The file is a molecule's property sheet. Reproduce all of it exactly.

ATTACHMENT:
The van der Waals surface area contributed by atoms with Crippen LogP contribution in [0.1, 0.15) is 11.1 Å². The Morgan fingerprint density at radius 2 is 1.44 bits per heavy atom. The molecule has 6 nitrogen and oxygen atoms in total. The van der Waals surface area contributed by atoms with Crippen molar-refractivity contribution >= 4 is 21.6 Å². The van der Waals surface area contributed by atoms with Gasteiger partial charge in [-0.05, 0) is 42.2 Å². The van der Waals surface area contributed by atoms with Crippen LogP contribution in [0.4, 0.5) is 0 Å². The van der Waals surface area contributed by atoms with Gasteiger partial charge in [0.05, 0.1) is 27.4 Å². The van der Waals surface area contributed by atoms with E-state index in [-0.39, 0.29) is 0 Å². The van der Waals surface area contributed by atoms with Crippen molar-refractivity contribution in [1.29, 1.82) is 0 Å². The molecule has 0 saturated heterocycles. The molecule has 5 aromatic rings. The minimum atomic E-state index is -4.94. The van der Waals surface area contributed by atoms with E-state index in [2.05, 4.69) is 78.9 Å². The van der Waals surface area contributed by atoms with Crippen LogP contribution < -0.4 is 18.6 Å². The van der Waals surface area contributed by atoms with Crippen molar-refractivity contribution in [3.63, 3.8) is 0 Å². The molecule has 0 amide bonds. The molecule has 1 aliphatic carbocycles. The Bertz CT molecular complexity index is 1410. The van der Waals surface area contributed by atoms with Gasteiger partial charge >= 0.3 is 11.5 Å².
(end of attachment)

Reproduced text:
The van der Waals surface area contributed by atoms with Crippen LogP contribution in [0.1, 0.15) is 11.1 Å². The Morgan fingerprint density at radius 2 is 1.44 bits per heavy atom. The molecule has 6 nitrogen and oxygen atoms in total. The van der Waals surface area contributed by atoms with Crippen molar-refractivity contribution >= 4 is 21.6 Å². The van der Waals surface area contributed by atoms with Gasteiger partial charge in [-0.05, 0) is 42.2 Å². The van der Waals surface area contributed by atoms with Crippen LogP contribution in [0.4, 0.5) is 0 Å². The van der Waals surface area contributed by atoms with Gasteiger partial charge in [0.05, 0.1) is 27.4 Å². The van der Waals surface area contributed by atoms with E-state index in [-0.39, 0.29) is 0 Å². The van der Waals surface area contributed by atoms with Crippen molar-refractivity contribution in [1.29, 1.82) is 0 Å². The molecule has 0 saturated heterocycles. The molecule has 5 aromatic rings. The minimum atomic E-state index is -4.94. The van der Waals surface area contributed by atoms with E-state index in [2.05, 4.69) is 78.9 Å². The van der Waals surface area contributed by atoms with Crippen LogP contribution < -0.4 is 18.6 Å². The van der Waals surface area contributed by atoms with Crippen molar-refractivity contribution in [3.63, 3.8) is 0 Å². The molecule has 0 amide bonds. The molecule has 1 aliphatic carbocycles. The Bertz CT molecular complexity index is 1410. The van der Waals surface area contributed by atoms with Gasteiger partial charge >= 0.3 is 11.5 Å².